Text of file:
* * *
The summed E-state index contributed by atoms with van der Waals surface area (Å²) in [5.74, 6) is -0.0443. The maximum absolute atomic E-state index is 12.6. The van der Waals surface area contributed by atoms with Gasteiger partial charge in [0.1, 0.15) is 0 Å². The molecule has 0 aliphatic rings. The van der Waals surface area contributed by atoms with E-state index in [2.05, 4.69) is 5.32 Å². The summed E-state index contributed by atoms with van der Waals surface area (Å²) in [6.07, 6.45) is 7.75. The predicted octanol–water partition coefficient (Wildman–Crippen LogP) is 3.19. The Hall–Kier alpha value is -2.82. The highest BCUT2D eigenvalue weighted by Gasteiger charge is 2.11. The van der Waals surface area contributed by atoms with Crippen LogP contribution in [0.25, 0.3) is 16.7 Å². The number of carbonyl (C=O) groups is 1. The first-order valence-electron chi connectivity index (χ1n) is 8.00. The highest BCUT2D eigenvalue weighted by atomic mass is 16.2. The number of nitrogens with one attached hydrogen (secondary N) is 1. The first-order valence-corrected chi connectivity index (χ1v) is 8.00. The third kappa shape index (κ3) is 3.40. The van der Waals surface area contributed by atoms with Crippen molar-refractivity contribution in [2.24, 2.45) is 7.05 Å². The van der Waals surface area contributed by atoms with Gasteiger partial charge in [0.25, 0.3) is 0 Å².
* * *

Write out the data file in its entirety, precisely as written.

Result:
The summed E-state index contributed by atoms with van der Waals surface area (Å²) in [5.74, 6) is -0.0443. The maximum absolute atomic E-state index is 12.6. The van der Waals surface area contributed by atoms with Gasteiger partial charge in [0.1, 0.15) is 0 Å². The molecule has 0 aliphatic rings. The van der Waals surface area contributed by atoms with E-state index in [2.05, 4.69) is 5.32 Å². The summed E-state index contributed by atoms with van der Waals surface area (Å²) in [6.07, 6.45) is 7.75. The predicted octanol–water partition coefficient (Wildman–Crippen LogP) is 3.19. The Hall–Kier alpha value is -2.82. The highest BCUT2D eigenvalue weighted by Gasteiger charge is 2.11. The van der Waals surface area contributed by atoms with Crippen LogP contribution in [0.25, 0.3) is 16.7 Å². The number of carbonyl (C=O) groups is 1. The first-order valence-electron chi connectivity index (χ1n) is 8.00. The highest BCUT2D eigenvalue weighted by atomic mass is 16.2. The number of nitrogens with one attached hydrogen (secondary N) is 1. The first-order valence-corrected chi connectivity index (χ1v) is 8.00. The third kappa shape index (κ3) is 3.40. The van der Waals surface area contributed by atoms with Crippen molar-refractivity contribution in [2.24, 2.45) is 7.05 Å². The van der Waals surface area contributed by atoms with Gasteiger partial charge in [0.25, 0.3) is 0 Å².